I currently freelance for several publishers and am looking for more work, especially in children’s and young adult genre fiction, including (but not limited to) fantasy and science fiction.
I have experience with all sorts of publishing (educational, newspaper, trade magazine—after all, my first job after college was with Electrical Apparatus magazine: industrial electrical motors), so to pay the bills I’m willing to branch out. But of course my main love stays with the children’s book industry.
Hopefully, I’ll find the right book for Tor, and it will grow from there, but perhaps the right in-house position will come along as well, and then I’ll have some choices to make! And I am working on my own writing too.
Are you working with publishers, writers, etc.?
I work with a number of publishers on various projects from small pamphlets to full books. I prefer to focus on developmental editing, but I am a detail-oriented copyeditor and proofreader as well. I continue to copyedit for Mirrorstone/Wizards, and I’ve worked with Marshall Cavendish, Covenant Communications, and a few other publishers. Like I said above, I have just begun a relationship with Tor as a freelancer and hope that it will grow.
Also mentioned above, I do critiques for individual authors. I feel I can be of most help to those who are in the submitting stage, and who perhaps might even have gotten one or two rejections and feel they need an experienced editorial eye to help them take their manuscript to the next level.
I have two services: a short critique of the first three chapters and cover/query letter giving an editor’s perspective on the first impression, or a critique of the full manuscript, which would include a full editorial letter and a full edit of the manuscript itself. More information on that can be found on my site along with recommendations from authors I’ve worked with in the past.
I love to help authors find solutions through coaching, careful questioning, and suggesting solutions. That’s what I loved about working at Mirrorstone—working with new authors is thrilling, because they love to hear what an editor has to say and welcome their unique position in the creative process.
I’m also glad to consult with less-experienced writers and give them advice on their projects, though I hope that they have finished their manuscript first because that would be the time an editor’s help is most useful.
How can people find out more about your services?
I’m still working on getting a full website up and running, but for now they can refer to my LiveJournal, where I have posted a listing of my critique services, including pricing and recommendations.
My submission guidelines for consideration for Tor are simple: agents or authors who have worked with me in the past may email me at stacylwhitman AT gmail.com with the cover letter, synopsis, and first three chapters, and I will get in touch if I want to read more.
I have gone green both for the simplicity of submissions and because as a freelancer, I can’t guarantee my physical address will remain the same long-term.
And of course, any publishers who are interested in working with me can contact me via email (stacylwhitman AT gmail.com) and we can discuss details.
How goes your own writing?
Very well, actually! I am one of those editors who likes to write, but feels more at home on the editorial side of the desk. When I’m editing full time, that’s where my creative energy goes, and that makes me a very good editor—but it leaves little time for my own writing.
Currently I have had a little more time than normal to work on my own YA fantasy novel, which has been a great experience both in learning the craft from the other side, and to discuss with other writers how they accomplish certain effects. Even with my own writing, I’m always finding new ways to communicate with my authors, too.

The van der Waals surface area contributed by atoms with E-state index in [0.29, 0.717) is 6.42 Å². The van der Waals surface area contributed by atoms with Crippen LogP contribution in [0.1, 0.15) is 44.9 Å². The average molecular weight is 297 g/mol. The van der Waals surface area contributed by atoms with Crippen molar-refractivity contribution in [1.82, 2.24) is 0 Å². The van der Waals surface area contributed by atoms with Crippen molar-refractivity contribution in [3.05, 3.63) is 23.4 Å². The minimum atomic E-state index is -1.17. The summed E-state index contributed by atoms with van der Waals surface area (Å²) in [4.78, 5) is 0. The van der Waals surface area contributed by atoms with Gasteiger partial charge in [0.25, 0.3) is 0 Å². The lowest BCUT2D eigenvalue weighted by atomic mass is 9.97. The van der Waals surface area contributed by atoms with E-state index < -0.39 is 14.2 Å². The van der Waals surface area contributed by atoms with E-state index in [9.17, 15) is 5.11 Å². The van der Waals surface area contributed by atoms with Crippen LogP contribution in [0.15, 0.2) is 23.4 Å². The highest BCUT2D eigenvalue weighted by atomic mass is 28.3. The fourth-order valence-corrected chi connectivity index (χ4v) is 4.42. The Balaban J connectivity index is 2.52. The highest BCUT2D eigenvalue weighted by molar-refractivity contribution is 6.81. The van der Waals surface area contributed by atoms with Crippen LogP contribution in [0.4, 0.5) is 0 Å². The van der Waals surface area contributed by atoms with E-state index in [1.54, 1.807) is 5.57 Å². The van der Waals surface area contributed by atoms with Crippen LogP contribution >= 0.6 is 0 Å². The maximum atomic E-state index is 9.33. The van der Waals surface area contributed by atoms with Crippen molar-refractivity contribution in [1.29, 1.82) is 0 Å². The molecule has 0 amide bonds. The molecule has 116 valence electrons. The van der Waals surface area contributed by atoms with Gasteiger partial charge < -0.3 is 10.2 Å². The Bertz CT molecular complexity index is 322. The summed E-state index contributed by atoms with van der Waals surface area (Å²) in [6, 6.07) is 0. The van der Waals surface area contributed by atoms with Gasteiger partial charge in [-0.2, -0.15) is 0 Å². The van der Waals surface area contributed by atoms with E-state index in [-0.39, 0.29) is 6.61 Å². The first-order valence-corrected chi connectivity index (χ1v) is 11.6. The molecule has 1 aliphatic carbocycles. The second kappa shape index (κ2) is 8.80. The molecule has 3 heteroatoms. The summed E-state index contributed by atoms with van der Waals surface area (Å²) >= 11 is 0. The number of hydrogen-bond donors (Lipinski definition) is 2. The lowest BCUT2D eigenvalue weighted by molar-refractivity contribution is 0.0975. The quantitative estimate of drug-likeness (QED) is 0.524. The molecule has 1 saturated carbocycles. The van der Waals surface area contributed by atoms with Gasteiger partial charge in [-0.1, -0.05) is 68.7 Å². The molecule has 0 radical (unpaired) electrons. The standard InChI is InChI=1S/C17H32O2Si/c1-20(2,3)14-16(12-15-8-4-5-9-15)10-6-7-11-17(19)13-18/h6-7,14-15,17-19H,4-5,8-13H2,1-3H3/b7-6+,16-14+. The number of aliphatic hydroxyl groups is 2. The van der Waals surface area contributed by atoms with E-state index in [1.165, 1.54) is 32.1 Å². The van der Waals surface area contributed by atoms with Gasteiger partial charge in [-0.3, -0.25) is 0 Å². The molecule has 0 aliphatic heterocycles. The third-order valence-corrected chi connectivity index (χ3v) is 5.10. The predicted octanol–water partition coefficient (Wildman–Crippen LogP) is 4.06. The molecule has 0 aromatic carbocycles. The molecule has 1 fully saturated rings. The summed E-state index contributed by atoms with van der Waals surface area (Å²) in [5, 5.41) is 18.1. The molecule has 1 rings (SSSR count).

I’ve found that keeping in touch with a community of writers is essential to my writing process. I joined a friend’s writing group, which of course gives me weekly deadlines.
Also, I participated in jonowrimo, which you may know was started by Lessons from a Dead Girl author Jo Knowles (Candlewick, 2007)(author interview) to get a head start on Nanowrimo and doesn’t require that we start a new project.
It’s a great way for writers to encourage each other on their writing goals, whether it’s to finish a complete first draft (me) or a revision goal. Once again, I didn’t finish a first draft during JoNoWriMo, which was my goal, but it was great to have the encouragement to work toward that goal.
Looking back, what has the last couple of years taught you?
I feel like the girl in the movie who says, “How much time do you have?” Because I’ve learned so much, and much of it is hard to quantify.
I’ve learned how to be a better editor from all my amazing coworkers, especially from Nina Hess and Phil Athans and Peter Archer.
I’ve learned to be a better negotiator and that negotiating with agents and authors isn’t really all that scary. We’re all on the same team and want the best for the book.
I think the biggest thing I’ve learned is how to become a better communicator in all facets of the job. Nina taught me how to phrase my critiques and suggestions so that they communicate more precisely with each author’s individual personality—which allows us to understand each other better off the page as well as on.
Going to conferences to talk to teachers, librarians, and writers about Mirrorstone’s books was as exciting for the chance to talk about all books with wonderful people as it was to help them know all about Mirrorstone’s books specifically—but it was doubly exciting to return to a show a year later and have people recognize our books and remember how much they loved reading one, or how much a child they knew loved them.
And isn’t that what it’s all about? Getting kids to read great books and to grow in their love of reading is the goal of all of us in children’s literature.
Is there anything you’d like to add?
Just that this isn’t the last you’ll hear from me! I’m not sure exactly what my next permanent step will be, but I have plenty of options and I’ve been having a good time exploring them.
In the meantime, I look forward to working with a variety of individuals and companies to make good books even better.